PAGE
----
Rural round-up

09/08/2014

New remote control technology for forestry could save lives:

Associate Primary Industries Minister Jo Goodhew says the results from a trial using remote control technology in tree felling, which could save lives in forestry harvesting operations, show promising results.

“During the successful trial the operator was able to successfully fell and bunch several trees from a safe distance at the top of a steep slope using a remote control device,” says Mrs Goodhew.

“Much of the forestry work in New Zealand is done on steep land. The use of remote control to operate machinery on steep land will essentially remove forestry workers from hazardous areas and prevent injuries and death—a valuable and critical step forward for the industry.” . . .

Russia wants our cheese but at what cost? – Niko Kloeten and Stacey Kirk:

New Zealand may have escaped Russia’s trade crackdown, but companies need to be careful doing business there, a trade expert says.

New Zealand has been warned that continuing to trade with Russia could damage its international reputation.

Russia today announced a ban on food imports from most Western countries, including the United States, Australia and the 29 member countries of the European Union, in retaliation against trade sanctions over Russia’s actions in Ukraine.

New Zealand was not included in the ban, and Russia has signalled it will increase cheese imports from New Zealand to make up some of the shortfall. . .

Foreign ownership of farms ‘about right’ – Guy – Tim Cronshaw:

Minister of Primary Industries Nathan Guy is comfortable with the level of foreign investment in farmland as opposition grows against big tracts of land being bought by overseas owners.

Guy said New Zealanders should not lose sight they had relied heavily on foreign investment for a long time.

He said foreign ownership of land had become an election issue and the Government was confident of its position.

“We have to keep a reasoned and balanced debate through this issue and of course we will have political parties say they will do one thing on the campaign trail and maybe another when in government,” said Guy at a Christchurch luncheon this week. . .

Local people preserve the environment better than governments – Fred Pearce:

“FOR the Wapichan, our forests are our life.” Nicholas Fredericks, a local leader of these indigenous South American people, peers out from his village into the bush. “Outsiders have a financial view of the land,” he says. “They see our forests as money. We see them as life. We have to protect them for the future of our people.”

The Wapichan, who live in southern Guyana, have just completed a high-resolution map of their traditional lands to justify their claim for legal title. They want 14,000 square kilometres to be protected as a community forest. Guyana’s government has so far ignored their proposal. . .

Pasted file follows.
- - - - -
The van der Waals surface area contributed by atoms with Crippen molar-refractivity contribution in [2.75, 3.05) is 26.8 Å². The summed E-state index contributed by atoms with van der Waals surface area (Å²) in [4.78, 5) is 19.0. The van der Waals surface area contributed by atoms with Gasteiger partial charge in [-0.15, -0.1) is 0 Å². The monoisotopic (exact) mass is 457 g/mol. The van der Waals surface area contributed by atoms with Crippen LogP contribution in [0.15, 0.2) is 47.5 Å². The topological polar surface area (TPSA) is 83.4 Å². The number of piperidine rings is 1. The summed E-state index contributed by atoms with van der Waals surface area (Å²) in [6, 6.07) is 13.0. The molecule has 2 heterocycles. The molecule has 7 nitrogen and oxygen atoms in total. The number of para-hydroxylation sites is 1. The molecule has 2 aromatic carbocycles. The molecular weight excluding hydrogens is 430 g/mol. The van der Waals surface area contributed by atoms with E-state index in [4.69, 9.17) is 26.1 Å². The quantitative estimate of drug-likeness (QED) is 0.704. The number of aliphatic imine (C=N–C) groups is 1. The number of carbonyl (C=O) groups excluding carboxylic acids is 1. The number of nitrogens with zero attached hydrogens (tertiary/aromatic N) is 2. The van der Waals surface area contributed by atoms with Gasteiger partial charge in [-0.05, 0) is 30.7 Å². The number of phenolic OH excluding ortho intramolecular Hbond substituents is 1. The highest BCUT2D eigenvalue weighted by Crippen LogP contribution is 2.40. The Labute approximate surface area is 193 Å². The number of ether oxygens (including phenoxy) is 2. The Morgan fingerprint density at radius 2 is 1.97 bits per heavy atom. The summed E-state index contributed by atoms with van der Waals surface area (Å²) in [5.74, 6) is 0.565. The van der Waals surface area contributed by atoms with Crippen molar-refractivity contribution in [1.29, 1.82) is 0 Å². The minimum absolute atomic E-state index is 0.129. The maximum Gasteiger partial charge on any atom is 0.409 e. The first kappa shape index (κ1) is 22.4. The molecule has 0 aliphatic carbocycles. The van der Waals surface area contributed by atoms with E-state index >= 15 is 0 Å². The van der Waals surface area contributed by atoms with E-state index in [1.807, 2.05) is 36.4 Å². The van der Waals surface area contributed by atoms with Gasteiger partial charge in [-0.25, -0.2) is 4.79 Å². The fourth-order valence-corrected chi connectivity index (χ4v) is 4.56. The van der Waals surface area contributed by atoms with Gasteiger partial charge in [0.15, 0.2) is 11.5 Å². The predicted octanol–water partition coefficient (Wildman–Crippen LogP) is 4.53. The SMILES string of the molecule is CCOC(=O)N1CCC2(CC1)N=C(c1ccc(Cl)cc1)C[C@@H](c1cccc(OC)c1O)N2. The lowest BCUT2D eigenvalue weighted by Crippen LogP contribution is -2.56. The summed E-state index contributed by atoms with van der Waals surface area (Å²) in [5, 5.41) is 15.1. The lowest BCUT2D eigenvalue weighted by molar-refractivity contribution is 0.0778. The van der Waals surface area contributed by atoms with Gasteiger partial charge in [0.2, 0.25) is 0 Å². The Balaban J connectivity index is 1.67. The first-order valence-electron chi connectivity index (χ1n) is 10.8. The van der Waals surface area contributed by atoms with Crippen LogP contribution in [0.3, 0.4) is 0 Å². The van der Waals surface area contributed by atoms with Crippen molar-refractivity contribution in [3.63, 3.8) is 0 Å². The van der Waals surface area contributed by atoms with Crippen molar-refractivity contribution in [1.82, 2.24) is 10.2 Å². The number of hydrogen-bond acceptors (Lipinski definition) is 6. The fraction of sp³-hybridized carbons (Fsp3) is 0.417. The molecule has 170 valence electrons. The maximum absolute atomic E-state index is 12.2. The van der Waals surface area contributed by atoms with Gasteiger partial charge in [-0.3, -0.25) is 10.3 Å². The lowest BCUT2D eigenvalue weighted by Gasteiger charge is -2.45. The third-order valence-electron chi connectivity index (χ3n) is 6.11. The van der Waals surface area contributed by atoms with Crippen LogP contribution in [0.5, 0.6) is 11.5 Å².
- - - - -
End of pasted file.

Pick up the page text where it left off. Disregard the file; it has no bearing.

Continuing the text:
The importance of ‘nutrient efficiency’ – Bala Tikkisetty:

Winter and early spring are when nutrients – whether introduced as fertiliser or produced by stock – are most at risk of getting lost from farms.

That’s due to seasonal and other factors such as high rainfall, reduced pasture growth, a huge amount of urine being produced, soil compaction and pugging.

To help farmers keep on top of the implications of this for their property’s profitability and impact on the environment, a farm nutrient budget is a valuable indicator of the status of nutrients in a farm system.

It indicates where fertiliser applications are inadequate and leading to a decline in the soil nutrient status. Conversely, it can indicate excessive inputs which result in a nutrient surplus and greater potential for losses of contaminants to waterways and groundwater. . .

 

New standard for measurement of ‘water footprint’:

A new international standard will guide organisations to measure their ‘water footprint’, and New Zealanders were involved in developing the standard.

ISO 14046 Environmental management – Water footprint – Principles, requirements and guidelines will allow all kinds of organisations, from industry, to government and NGOs, the means to measure their ‘water footprint’, or their potential environmental impact of water use and pollution.

Developed by experts from all over the world, the standard is based on a Life Cycle Assessment and can assist in: . . .

CRV Ambreed couple re-locate for South Island farming clients:

CRV Ambreed herd improvement specialists, Mark and Sue Duffy, have packed up their bags and shifted to Oamaru, where they will be helping to improve farmers’ businesses across the South Island region.

The Duffy’s have a long passion for herd management and breeding and are looking forward to sharing their dairy experience with farmers who want to get the best results for their herd.

“We’ll be working across the region to help farmers achieve a productive, healthy, fertile and efficient herd,” said Mr Duffy. . .


Rural round-up

08/07/2014

National Ballance Farm Environment Award Winners Ready to Spread the Word:

 

Mark and Devon Slee celebrating their success with their family

 

Winning the 2014 Ballance Farm Environment Awards gives Canterbury dairy farmers Mark and Devon Slee the opportunity to tell some ‘good news’ stories about their industry and New Zealand agriculture in general.